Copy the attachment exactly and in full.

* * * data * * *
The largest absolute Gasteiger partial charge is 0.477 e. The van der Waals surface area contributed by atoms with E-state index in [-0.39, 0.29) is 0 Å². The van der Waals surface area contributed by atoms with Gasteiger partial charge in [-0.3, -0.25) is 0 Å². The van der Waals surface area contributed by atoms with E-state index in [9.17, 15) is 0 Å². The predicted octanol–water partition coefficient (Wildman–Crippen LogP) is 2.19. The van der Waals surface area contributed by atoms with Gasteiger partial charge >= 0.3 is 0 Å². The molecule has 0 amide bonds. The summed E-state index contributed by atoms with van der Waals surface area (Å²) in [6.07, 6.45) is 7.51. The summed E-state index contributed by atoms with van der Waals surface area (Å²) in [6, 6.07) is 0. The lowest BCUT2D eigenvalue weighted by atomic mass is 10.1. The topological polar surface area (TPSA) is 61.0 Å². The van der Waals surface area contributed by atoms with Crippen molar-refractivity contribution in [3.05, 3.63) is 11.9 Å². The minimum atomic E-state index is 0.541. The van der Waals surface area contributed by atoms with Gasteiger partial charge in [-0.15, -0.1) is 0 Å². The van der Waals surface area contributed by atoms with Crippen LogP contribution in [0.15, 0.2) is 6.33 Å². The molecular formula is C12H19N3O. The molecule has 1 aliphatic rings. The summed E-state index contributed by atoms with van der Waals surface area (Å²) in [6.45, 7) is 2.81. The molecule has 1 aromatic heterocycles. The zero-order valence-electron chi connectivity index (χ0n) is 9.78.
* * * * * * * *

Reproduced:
The largest absolute Gasteiger partial charge is 0.477 e. The van der Waals surface area contributed by atoms with E-state index in [-0.39, 0.29) is 0 Å². The van der Waals surface area contributed by atoms with Gasteiger partial charge in [-0.3, -0.25) is 0 Å². The van der Waals surface area contributed by atoms with E-state index in [9.17, 15) is 0 Å². The predicted octanol–water partition coefficient (Wildman–Crippen LogP) is 2.19. The van der Waals surface area contributed by atoms with Gasteiger partial charge >= 0.3 is 0 Å². The molecule has 0 amide bonds. The summed E-state index contributed by atoms with van der Waals surface area (Å²) in [6.07, 6.45) is 7.51. The summed E-state index contributed by atoms with van der Waals surface area (Å²) in [6, 6.07) is 0. The lowest BCUT2D eigenvalue weighted by atomic mass is 10.1. The topological polar surface area (TPSA) is 61.0 Å². The van der Waals surface area contributed by atoms with Crippen molar-refractivity contribution in [3.05, 3.63) is 11.9 Å². The minimum atomic E-state index is 0.541. The van der Waals surface area contributed by atoms with Gasteiger partial charge in [-0.15, -0.1) is 0 Å². The van der Waals surface area contributed by atoms with Crippen LogP contribution in [0.15, 0.2) is 6.33 Å². The molecular formula is C12H19N3O. The molecule has 1 aliphatic rings. The summed E-state index contributed by atoms with van der Waals surface area (Å²) in [6.45, 7) is 2.81. The molecule has 1 aromatic heterocycles. The zero-order valence-electron chi connectivity index (χ0n) is 9.78.